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The Airliner Cabin Environment and the Health of Passengers and Crew aircraft that are subject to certification under 14 CFR 21.2 In contrast, 14 CFR 121 is intended as an operational standard and applies to domestic, flag (foreign), and supplemental air carriers. (Appendix C contains the FARs that are relevant to cabin air quality.) Regulations similar to the U.S. regulations established by FAA are applied to European aircraft by the European Joint Airworthiness Authority (JAA) and are termed Joint Aviation Regulations. The air-quality design specifications in 14 CFR 25 are for ventilation, O3, CO, and CO2. The ventilation standard (Section 25.831) requires that the ventilation system be designed to provide enough uncontaminated air to enable crew members to perform their duties without undue discomfort or fatigue and to provide reasonable passenger comfort. Specifically, for normal operating conditions, the ventilation system must be designed to provide each occupant with an airflow containing at least 0.55 lb of “fresh” air per minute, equivalent to 10 ft3/per min (cfm) at 8,000-ft cabin altitude. The ventilation standard was revised in June 1996 to include cabin occupants. Before June 1996, Section 25.831 had specified only that for the crew compartment (the cockpit) a minimum of 10 cfm of fresh air per crew member (pilots and flight engineers) was required (61 FR 28683).3 This ventilation standard was revised in June 1996 to include cabin occupants. FAA determined that the change in the standard was needed because cabin crew members, who are active during flights, must be able to perform their duties in the cabin without discomfort and fatigue. In addition, FAA concluded that fresh airflow in the aircraft is necessary to provide adequate smoke clearance in the event of smoke accumulation due to a system failure. The ventilation standard also specifies that the air of the cockpit and cabin must be free of harmful or hazardous concentrations of gases or vapors (14 CFR 25, Section 831). According to the standard, CO concentrations in excess of 1 part in 20,000 parts of air (50 ppm) are considered hazardous, and CO2 concentrations during flight may not exceed 0.5% by volume (sea-level 2   Certification is the process by which the FAA ensures that the design of aircraft complies with statutes and that these regulations and standards are met by manufacturers and air carriers in the course of designing, producing, operating, and maintaining aircraft. 3   It is important to note that this amended standard does not apply to existing aircraft types—whether produced in the past or the future. Rather, it applies to aircraft types (designed and certified after June 5, 1996) and derivatives for which an application for certification was filed on or after this date of the regulation.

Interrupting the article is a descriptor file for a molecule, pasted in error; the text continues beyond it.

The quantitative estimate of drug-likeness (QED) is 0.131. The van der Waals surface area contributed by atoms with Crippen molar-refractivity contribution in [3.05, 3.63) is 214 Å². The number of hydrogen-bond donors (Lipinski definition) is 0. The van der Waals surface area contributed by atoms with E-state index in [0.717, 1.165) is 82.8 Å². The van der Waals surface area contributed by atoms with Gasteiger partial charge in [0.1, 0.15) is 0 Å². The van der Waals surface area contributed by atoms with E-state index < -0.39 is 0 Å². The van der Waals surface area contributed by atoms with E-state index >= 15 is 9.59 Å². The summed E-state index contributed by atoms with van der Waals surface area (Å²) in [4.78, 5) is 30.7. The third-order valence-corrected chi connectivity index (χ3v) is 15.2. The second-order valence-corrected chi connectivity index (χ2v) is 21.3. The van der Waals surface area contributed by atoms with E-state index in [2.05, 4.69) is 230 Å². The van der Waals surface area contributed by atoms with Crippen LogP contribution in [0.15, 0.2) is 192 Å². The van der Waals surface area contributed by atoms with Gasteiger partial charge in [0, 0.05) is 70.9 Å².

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The Airliner Cabin Environment and the Health of Passengers and Crew equivalent4) (5,000 ppm) in compartments normally occupied by passengers or crew members. In 1996, the CO2 regulation was reduced from 3% by volume (sea-level equivalent) (30,000 ppm) on the basis of the 1986 NRC committee’s recommendation that 30,000 ppm was much higher than was recommended for other indoor environments (61 FR 63952). The FAR (Section 25.832) states that aircraft cabin O3 concentrations during flight must be shown not to exceed 0.25 ppm by volume (sea-level equivalent) at any time above flight level 320 (that is, 32,000 ft or 10.7 km) or to exceed 0.1 ppm by volume (sea-level equivalent) for a time-weighted average (TWA) during any 3-h interval above flight level 270 (27,000 ft or 9 km). The regulation is expressed in more detail as an operational standard in 14 CFR 121. They are based on complaints of crew members and passengers about discomfort due to high O3 concentrations at high altitudes (DOT 1980)5. In addition to design standards for ventilation, CO, CO2, and O3, FAA requires a cabin-pressure altitude of not more than 8,000 ft at the maximal operating altitude of the aircraft under normal conditions (Section 25.841). The standard was published in the FARs in 1964 (29 FR 18291, December 24, 1964), but no rationale was ever provided. 14 CFR 121, unlike 14 CFR 25, is an operational standard that not only describes the appropriate O3 concentrations in the cabin at particular altitudes, but also specifies ventilation requirements (Section 121.219). Specifically, Section 121.219 states that each passenger or crew compartment must be “suitably” ventilated. In addition, Section 121.219 states that CO concentrations may not be more than 1 part in 20,000 parts of air (50 ppm), and fuel fumes may not be present. HISTORY OF PREVIOUS CABIN AIR-QUALITY STUDIES The NRC committee that produced The Airliner Cabin Environment (NRC 1986) addressed some of the same issues as the current committee. That committee was tasked with determining whether characteristics of cabin 4   Sea-level equivalent refers to conditions of 25°C (77°F) and 760 mm Hg (15 psi) (FAR 25, Section 832). 5   This regulation specifies that FAA will conduct spot checks to ensure the effectiveness of O3 control devices (14 CFR 25 and 121. Airplane cabin O3 contamination. Fed. Regist.45(14):3880–3885. January 27, 1980).